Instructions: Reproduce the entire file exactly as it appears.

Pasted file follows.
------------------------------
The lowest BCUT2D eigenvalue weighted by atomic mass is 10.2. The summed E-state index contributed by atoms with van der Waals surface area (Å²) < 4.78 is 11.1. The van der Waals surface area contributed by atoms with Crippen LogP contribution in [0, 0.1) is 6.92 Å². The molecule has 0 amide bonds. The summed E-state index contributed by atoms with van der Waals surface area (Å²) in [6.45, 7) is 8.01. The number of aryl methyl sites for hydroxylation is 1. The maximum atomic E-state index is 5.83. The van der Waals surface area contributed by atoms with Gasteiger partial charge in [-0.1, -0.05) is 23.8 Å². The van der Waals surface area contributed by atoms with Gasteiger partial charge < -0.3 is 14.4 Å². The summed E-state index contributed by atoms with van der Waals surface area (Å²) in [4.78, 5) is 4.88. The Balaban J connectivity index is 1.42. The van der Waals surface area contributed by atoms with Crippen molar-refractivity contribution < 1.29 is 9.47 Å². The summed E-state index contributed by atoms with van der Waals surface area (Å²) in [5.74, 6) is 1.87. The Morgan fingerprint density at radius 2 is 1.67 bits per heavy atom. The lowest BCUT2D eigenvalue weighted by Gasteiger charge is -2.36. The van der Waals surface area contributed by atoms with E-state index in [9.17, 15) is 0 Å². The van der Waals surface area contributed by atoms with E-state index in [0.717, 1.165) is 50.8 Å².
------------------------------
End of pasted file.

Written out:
The lowest BCUT2D eigenvalue weighted by atomic mass is 10.2. The summed E-state index contributed by atoms with van der Waals surface area (Å²) < 4.78 is 11.1. The van der Waals surface area contributed by atoms with Crippen LogP contribution in [0, 0.1) is 6.92 Å². The molecule has 0 amide bonds. The summed E-state index contributed by atoms with van der Waals surface area (Å²) in [6.45, 7) is 8.01. The number of aryl methyl sites for hydroxylation is 1. The maximum atomic E-state index is 5.83. The van der Waals surface area contributed by atoms with Gasteiger partial charge in [-0.1, -0.05) is 23.8 Å². The van der Waals surface area contributed by atoms with Gasteiger partial charge < -0.3 is 14.4 Å². The summed E-state index contributed by atoms with van der Waals surface area (Å²) in [4.78, 5) is 4.88. The Balaban J connectivity index is 1.42. The van der Waals surface area contributed by atoms with Crippen molar-refractivity contribution < 1.29 is 9.47 Å². The summed E-state index contributed by atoms with van der Waals surface area (Å²) in [5.74, 6) is 1.87. The Morgan fingerprint density at radius 2 is 1.67 bits per heavy atom. The lowest BCUT2D eigenvalue weighted by Gasteiger charge is -2.36. The van der Waals surface area contributed by atoms with E-state index in [9.17, 15) is 0 Å². The van der Waals surface area contributed by atoms with E-state index in [0.717, 1.165) is 50.8 Å².